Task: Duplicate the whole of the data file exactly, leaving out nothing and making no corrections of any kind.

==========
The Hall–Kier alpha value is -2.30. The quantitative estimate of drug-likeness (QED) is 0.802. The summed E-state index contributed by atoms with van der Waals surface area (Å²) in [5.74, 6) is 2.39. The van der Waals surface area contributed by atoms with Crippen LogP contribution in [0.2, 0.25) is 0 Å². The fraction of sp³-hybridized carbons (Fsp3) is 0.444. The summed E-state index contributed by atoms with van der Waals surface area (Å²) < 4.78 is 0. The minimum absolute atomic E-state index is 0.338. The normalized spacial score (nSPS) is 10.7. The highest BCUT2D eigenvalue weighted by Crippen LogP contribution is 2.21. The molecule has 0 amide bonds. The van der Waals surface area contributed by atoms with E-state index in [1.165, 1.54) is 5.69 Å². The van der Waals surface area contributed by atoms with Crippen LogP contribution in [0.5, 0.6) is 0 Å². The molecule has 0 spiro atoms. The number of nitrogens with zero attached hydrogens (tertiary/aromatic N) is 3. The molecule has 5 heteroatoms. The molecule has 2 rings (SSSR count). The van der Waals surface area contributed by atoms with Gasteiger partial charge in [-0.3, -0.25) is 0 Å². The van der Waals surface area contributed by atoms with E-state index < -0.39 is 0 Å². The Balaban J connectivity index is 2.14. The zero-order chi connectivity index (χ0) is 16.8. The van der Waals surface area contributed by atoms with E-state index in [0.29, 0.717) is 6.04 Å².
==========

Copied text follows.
The Hall–Kier alpha value is -2.30. The quantitative estimate of drug-likeness (QED) is 0.802. The summed E-state index contributed by atoms with van der Waals surface area (Å²) in [5.74, 6) is 2.39. The van der Waals surface area contributed by atoms with Crippen LogP contribution in [0.2, 0.25) is 0 Å². The fraction of sp³-hybridized carbons (Fsp3) is 0.444. The summed E-state index contributed by atoms with van der Waals surface area (Å²) < 4.78 is 0. The minimum absolute atomic E-state index is 0.338. The normalized spacial score (nSPS) is 10.7. The highest BCUT2D eigenvalue weighted by Crippen LogP contribution is 2.21. The molecule has 0 amide bonds. The van der Waals surface area contributed by atoms with E-state index in [1.165, 1.54) is 5.69 Å². The van der Waals surface area contributed by atoms with Crippen LogP contribution in [0.5, 0.6) is 0 Å². The molecule has 0 spiro atoms. The number of nitrogens with zero attached hydrogens (tertiary/aromatic N) is 3. The molecule has 5 heteroatoms. The molecule has 2 rings (SSSR count). The van der Waals surface area contributed by atoms with Gasteiger partial charge in [-0.3, -0.25) is 0 Å². The van der Waals surface area contributed by atoms with E-state index < -0.39 is 0 Å². The Balaban J connectivity index is 2.14. The zero-order chi connectivity index (χ0) is 16.8. The van der Waals surface area contributed by atoms with E-state index in [0.29, 0.717) is 6.04 Å².